You may be able to fold clothes and set the table faster than a 5-year-old can, but when you include the kids, you turn chores into bonding time while teaching valuable skills. “The job of a mother isn’t to be a personal assistant,” Vozza says. “A mother’s job is to teach a child to become independent.” Even a small child can put toys in a basket. Invent a family clean-up game, where adults and kids compete to see who can get the most done the fastest, or make up a family song to sing while you work together.
If you spend hours each month looking for lost shoes or keys, create an organized system so that everyday items for each family member have a regular place. Set up hooks or a small basket near the door for house keys. Give each person (including parents!) a basket or cubby by the door with his or her name on it to hold coats or rain boots. To prevent morning stress, do a last-minute check before bedtime to ensure that the next day’s clothes and shoes are accessible. If you have to check work or personal e-mail, catch up on messages before the kids wake up in the morning or after their bedtime. The same goes for talking on the phone — wait until the kids are in bed before making or taking any missed calls.
Productivity at work creates more relaxed time at home. Sometimes you can get more done outside the office. See if your company will let you arrive earlier (or later) at the office or let you work from home one day a week to reduce the commute. Before approaching your boss, check with coworkers or Human Resources to see if it’s a reasonable request. If business travel is taking too much time, suggest other solutions, such as skipping a trip, alternating travel with other coworkers, or participating via conference calls or Skype. When you are in the office and can’t cancel a meeting, clarify your next steps before it ends; this will reduce follow-up e-mails.
Sign up for school or city e-mail or text alerts; you’ll get updates about snow days or transportation delays so you can prepare and plan for them. One-stop shopping sites such as Diapers.com and Soap.com allow you to save time and money by purchasing groceries and drugstore staples at the same time. To avoid scheduling conflicts and determine free time, program important dates — like parent-teacher conferences, school holidays, field trips and business trips — into the calendar on your smartphone. Download an app that will sync the entire family’s calendar across different phones.
If you’re making lasagna, double the recipe and freeze one for later in the week. Steam extra vegetables and put them in the fridge to drop in a pasta salad the next day. Get creative by turning your leftover entrée into a sandwich for tomorrow’s lunch or mix extra fruit salad with cereal and yogurt for breakfast. Look online for recipes that are easy and family-friendly. Keep the freezer stocked with frozen veggies and fruits; they can save you from a last-minute dash to the grocery store if you’ve forgotten a side dish or dessert. It’s also okay to give yourself a break once a while by keeping a couple of frozen pizzas (choose veggie-heavy ones for more nutrition) on hand for those evenings when you need to stay late at work and don’t have time to cook.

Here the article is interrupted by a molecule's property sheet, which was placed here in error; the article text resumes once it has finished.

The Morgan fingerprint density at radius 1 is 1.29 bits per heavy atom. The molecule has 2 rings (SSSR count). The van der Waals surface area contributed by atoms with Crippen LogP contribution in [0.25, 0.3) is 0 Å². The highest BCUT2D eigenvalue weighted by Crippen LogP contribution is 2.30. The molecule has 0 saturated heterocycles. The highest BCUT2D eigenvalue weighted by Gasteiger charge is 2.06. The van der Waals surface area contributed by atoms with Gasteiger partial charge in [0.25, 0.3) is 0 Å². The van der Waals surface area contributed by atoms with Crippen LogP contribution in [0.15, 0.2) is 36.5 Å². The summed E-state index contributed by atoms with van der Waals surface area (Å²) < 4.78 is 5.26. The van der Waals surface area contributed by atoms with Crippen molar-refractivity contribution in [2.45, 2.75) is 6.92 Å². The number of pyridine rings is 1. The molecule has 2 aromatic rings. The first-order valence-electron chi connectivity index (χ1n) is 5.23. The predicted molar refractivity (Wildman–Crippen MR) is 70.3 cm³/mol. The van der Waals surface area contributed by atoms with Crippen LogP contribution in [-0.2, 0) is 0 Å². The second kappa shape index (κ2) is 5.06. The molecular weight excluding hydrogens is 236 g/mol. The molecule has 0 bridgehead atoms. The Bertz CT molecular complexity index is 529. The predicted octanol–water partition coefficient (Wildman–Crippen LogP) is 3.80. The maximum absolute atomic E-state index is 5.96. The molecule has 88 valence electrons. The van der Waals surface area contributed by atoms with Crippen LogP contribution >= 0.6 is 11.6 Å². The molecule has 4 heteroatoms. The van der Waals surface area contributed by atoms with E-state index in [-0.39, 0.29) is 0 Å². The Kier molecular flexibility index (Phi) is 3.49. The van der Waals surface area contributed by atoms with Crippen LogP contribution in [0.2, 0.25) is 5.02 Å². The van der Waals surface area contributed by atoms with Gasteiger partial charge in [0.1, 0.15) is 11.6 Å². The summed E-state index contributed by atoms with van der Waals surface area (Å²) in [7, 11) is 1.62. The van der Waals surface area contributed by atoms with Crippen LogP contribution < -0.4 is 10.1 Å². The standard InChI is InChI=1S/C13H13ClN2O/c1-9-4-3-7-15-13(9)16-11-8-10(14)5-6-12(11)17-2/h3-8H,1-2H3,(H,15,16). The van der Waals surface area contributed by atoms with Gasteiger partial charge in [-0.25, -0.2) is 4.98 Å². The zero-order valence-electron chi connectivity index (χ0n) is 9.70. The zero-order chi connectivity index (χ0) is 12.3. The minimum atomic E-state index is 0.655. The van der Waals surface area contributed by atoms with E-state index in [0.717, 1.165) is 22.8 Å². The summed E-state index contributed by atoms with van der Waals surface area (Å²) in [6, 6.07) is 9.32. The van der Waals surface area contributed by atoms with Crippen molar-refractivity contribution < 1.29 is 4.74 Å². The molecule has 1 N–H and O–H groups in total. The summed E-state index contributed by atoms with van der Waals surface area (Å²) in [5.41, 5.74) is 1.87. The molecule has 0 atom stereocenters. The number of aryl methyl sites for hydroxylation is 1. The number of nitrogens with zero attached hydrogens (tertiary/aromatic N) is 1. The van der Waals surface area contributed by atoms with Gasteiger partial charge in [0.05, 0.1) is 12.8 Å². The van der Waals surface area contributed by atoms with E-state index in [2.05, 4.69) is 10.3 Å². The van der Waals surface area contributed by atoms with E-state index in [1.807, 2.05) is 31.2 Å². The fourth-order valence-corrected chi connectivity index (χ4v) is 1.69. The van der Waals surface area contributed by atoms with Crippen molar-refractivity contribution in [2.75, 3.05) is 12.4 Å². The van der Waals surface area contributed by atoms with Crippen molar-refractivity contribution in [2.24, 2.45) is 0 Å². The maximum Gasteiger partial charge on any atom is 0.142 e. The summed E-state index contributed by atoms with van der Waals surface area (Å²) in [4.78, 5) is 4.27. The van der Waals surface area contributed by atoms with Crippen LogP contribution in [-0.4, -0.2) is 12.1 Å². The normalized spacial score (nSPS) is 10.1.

When you give up trying to be perfect, you create more time. “Stop comparing yourself to the mythical supermom who has it all together at work and at home — she doesn’t exist,” Temple says. “Figure out what your priorities are and pursue those. Something has to give.” Each person’s priorities are different. Do the things that help you feel happy or less stressed. If you feel calmer with no papers on the dining room table, involve the kids in helping you clear it off. If you can live with a few stray papers, and would prefer to cook with the kids and try a new recipe, do that instead. “I don’t like to cook,” Vozza admits. “I thought if I tried hard enough, I could become the next Food Network star. Instead of changing who you are to match the task, change the task to match your lifestyle. Spend time on what’s important to you.”
Don’t wait for holidays or vacations to connect. Sunday breakfast, Friday game night, weekend shopping, or gardening can bring the family together. “We dine out on the same night each week,” Vozza says. “We know not to schedule outside activities because it’s sacred family time.” Whatever tradition you choose, make sure everyone, including parents, honors a set time. Everyone should show up and unplug. No texting, no Facebook, and no TV. “Don’t let your schedule run you,” Vozza says. “Enjoy each other.”